United States District Court, S.D. Georgia, Dublin Division
REPORT AND RECOMMENDATION
BRIAN K. EPPS, Magistrate Judge.
Petitioner filed the above-captioned petition for a writ of habeas corpus pursuant to 28 U.S.C. § 2254. Before the Court is Respondent's motion to dismiss the petition as untimely (doc. no. 7), which Petitioner opposes (doc. no. 12). For the reasons set forth below, the Court REPORTS and RECOMMENDS that Respondent's motion to dismiss be GRANTED, this petition be DISMISSED as untimely, and a final judgment be ENTERED in favor of Respondent.
On April 16, 2009, Petitioner pled guilty in the Superior Court of Treutlen County to four counts of child molestation. (Doc. no. 8-1, p. 16.) Petitioner received a total sentence of thirty years, consisting of ten years of incarceration and twenty years of probation. (Id. at 17.) Petitioner did not file a direct appeal following his conviction. (Doc. no. 1, p. 3.)
On February 7, 2011, Petitioner filed a petition for a writ of habeas corpus in the Superior Court of Baldwin County. (Doc. no. 8-2.) Petitioner moved to dismiss this petition and the state habeas court entered an order of voluntary dismissal on March 23, 2011. (Doc. no. 8-3.) On October 11, 2011, Petitioner filed a second petition for a writ of habeas corpus in the Superior Court of Lowndes County. (Doc. no. 8-4.) Following a hearing, the state habeas court denied Petitioner's second petition on December 3, 2013. (Doc. no. 85.) The Georgia Supreme Court denied as untimely Petitioner's application for a certificate of probable cause to appeal the denial of his second petition on March 3, 2014. Siefken v. Danforth, No. S14H0644 (Ga. Mar. 3, 2014). The Georgia Supreme Court denied Petitioner's motion for reconsideration of the denial on April 10, 2014. Siefken v. Danforth, No. S14H0644 (Ga. Apr. 10, 2014).
The instant § 2254 petition was signed by Petitioner on April 28, 2014 and filed by the Clerk of Court on May 28, 2014. (Doc. no. 1.) Respondent asserts the petition should be dismissed as time-barred under 28 U.S.C. § 2244(d). (See doc. no. 7.) In Petitioner's response to the motion to dismiss, he stated that he filed a motion to modify sentence in the Superior Court of Treutlen County within one year of the date he was sentenced. (Doc. no. 12, p. 3.) In an Order dated October 21, 2014, the Court found that the timeliness of the petition hinges on whether Petitioner's motion to modify sentence had a tolling effect on the statute of limitations period. (Doc. no. 15.) Because additional information was needed regarding Petitioner's motion and its tolling effect, if any, the Court directed the parties to file supplemental briefs addressing this issue. (Id.) Respondent has submitted a brief, (doc. no. 16), but the time to respond has passed and Petitioner has not submitted additional briefing. Respondent attached Petitioner's motion to modify sentence to his brief, showing that it was not filed within one year of the date Petitioner was sentenced, but instead was filed on March 8, 2011. (Doc. no. 17-1.) Thus, Respondent asserts, Petitioner's motion did not toll the statute of limitations period. (Doc. no. 16.)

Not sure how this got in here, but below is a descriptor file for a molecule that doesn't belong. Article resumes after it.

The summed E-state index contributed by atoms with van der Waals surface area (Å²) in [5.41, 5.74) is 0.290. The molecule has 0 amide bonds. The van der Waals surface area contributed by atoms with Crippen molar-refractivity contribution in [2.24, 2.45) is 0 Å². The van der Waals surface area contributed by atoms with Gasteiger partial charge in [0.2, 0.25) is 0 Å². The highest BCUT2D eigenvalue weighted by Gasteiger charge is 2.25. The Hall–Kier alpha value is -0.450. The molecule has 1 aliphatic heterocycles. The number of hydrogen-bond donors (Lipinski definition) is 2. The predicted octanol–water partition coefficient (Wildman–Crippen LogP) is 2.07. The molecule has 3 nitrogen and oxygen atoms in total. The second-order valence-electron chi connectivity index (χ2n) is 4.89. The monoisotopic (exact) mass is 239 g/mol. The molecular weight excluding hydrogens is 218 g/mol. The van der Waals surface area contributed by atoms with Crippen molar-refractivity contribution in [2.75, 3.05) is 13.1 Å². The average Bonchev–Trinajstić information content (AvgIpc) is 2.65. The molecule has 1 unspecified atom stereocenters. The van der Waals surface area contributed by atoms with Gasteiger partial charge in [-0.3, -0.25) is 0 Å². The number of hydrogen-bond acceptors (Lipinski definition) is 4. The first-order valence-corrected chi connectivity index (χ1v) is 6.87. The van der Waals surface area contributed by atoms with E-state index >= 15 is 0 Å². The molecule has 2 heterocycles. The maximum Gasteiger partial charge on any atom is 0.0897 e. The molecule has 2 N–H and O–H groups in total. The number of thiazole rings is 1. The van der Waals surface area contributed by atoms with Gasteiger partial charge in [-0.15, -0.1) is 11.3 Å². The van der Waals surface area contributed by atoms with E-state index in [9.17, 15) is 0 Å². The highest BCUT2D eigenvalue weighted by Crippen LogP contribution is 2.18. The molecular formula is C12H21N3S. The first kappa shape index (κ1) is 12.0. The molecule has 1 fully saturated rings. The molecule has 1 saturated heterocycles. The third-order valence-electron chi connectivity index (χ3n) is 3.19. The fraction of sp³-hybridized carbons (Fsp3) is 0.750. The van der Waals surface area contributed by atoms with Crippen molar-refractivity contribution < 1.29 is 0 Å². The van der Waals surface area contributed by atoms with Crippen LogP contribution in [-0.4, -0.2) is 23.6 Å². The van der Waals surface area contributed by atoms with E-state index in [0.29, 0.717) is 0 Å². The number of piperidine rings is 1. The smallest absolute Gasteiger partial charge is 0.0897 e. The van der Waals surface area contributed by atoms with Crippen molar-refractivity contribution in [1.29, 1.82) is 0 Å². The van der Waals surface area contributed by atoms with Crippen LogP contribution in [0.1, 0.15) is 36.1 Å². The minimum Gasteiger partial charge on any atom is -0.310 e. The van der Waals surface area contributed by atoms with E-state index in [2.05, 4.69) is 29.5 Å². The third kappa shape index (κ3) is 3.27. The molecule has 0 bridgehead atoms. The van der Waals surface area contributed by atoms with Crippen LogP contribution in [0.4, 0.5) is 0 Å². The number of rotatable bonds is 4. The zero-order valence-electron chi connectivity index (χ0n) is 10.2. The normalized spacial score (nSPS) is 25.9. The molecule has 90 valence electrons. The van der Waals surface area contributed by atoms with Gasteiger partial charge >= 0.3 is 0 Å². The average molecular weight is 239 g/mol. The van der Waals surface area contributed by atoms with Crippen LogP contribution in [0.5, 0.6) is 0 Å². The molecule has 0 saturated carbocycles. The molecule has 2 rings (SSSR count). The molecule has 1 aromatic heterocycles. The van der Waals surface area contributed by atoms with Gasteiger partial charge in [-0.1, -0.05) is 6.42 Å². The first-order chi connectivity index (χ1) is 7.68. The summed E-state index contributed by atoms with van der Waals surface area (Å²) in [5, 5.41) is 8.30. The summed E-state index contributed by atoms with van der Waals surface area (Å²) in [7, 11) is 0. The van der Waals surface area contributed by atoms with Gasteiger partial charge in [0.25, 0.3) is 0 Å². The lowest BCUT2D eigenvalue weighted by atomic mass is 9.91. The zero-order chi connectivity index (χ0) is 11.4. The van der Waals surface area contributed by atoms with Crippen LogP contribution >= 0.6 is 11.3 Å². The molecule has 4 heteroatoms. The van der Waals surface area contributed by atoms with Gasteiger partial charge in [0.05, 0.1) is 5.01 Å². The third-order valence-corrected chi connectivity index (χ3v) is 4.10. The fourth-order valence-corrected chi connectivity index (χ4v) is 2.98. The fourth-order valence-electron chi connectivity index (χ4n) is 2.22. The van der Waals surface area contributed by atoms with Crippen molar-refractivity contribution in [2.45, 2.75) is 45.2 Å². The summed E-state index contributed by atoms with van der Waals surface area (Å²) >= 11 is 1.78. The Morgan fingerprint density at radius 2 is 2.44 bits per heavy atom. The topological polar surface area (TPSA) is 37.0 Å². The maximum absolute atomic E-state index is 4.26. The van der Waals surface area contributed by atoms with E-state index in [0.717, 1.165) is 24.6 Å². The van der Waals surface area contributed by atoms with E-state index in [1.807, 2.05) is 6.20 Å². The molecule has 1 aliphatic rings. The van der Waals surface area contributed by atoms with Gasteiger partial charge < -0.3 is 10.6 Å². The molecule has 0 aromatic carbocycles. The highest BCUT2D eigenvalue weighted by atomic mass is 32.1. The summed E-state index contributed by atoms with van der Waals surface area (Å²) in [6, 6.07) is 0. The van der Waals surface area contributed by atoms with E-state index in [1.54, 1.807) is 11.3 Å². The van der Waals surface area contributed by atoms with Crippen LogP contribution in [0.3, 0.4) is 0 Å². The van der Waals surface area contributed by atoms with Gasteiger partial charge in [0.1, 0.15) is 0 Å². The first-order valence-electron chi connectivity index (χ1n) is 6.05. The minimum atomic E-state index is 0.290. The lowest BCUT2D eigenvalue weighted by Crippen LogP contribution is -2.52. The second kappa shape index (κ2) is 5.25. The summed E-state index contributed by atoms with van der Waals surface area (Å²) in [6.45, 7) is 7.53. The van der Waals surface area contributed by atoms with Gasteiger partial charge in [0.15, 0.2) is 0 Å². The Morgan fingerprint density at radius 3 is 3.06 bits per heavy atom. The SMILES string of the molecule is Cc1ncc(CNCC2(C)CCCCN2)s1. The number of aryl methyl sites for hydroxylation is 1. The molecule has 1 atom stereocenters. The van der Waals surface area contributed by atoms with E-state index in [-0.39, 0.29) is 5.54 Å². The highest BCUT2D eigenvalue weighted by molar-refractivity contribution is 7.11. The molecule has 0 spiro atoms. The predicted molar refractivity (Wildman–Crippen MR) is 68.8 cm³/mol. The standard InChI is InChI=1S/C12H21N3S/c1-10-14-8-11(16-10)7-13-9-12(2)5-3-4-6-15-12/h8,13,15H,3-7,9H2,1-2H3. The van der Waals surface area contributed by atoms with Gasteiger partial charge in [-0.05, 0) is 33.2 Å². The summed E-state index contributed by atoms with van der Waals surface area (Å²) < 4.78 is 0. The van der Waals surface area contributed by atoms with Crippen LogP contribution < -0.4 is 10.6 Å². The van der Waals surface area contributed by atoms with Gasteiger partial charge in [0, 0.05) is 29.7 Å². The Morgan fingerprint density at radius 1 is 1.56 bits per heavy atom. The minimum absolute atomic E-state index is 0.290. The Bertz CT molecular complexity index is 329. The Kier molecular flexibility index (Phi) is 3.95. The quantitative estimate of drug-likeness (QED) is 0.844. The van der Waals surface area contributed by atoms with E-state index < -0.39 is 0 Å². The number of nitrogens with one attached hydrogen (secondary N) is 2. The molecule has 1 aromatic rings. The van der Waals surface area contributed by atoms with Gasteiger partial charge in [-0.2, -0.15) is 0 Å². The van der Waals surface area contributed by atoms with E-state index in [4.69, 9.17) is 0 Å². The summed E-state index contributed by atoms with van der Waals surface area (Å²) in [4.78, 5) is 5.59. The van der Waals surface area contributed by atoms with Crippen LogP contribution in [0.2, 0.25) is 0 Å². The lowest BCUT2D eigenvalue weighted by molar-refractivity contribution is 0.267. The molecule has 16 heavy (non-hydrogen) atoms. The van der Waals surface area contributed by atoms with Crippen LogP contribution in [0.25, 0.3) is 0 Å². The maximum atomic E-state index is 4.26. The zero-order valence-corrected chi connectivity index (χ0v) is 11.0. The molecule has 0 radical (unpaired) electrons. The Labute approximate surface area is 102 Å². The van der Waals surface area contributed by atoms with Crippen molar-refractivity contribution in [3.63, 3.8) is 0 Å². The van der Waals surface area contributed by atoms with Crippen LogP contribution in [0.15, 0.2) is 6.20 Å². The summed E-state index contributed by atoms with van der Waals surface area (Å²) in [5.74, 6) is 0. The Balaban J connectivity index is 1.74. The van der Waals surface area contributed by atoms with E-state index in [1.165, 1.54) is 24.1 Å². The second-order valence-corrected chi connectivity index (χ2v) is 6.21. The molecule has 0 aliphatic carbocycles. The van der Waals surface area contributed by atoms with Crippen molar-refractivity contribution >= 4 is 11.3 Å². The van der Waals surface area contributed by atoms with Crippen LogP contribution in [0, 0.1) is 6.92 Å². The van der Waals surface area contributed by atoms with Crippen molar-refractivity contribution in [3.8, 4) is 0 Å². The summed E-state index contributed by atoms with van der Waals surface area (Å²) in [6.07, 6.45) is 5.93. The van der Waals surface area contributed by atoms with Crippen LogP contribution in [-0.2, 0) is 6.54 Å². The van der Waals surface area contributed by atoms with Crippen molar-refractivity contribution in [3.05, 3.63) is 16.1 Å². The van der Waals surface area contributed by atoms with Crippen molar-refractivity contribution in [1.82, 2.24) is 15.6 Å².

A. Petitioner's § 2254 Petition is Untimely.
Pursuant to 28 U.S.C. § 2244, as amended by the Anti-Terrorism and Effective Death Penalty Act of 1996 ("AEDPA"), there is a one-year statute of limitations for § 2254 motions that runs from the latest of:
(A) the date on which the judgment became final by the conclusion of direct review or the expiration of the time for seeking such review;
(B) the date on which the impediment to filing an application created by State action in violation of the Constitution or laws of the United States is removed, if the applicant was prevented from filing by such State action;
(C) the date on which the constitutional right asserted was initially recognized by the Supreme Court, if the right has been newly recognized by the Supreme Court and made retroactively applicable to cases on collateral review; or
(D) the date on which the factual predicate of the claim or claims presented could have been discovered through the exercise of due diligence.
(2) The time during which a properly filed application for State post-conviction or other collateral review with respect to the pertinent judgment or claim is pending shall not be counted ...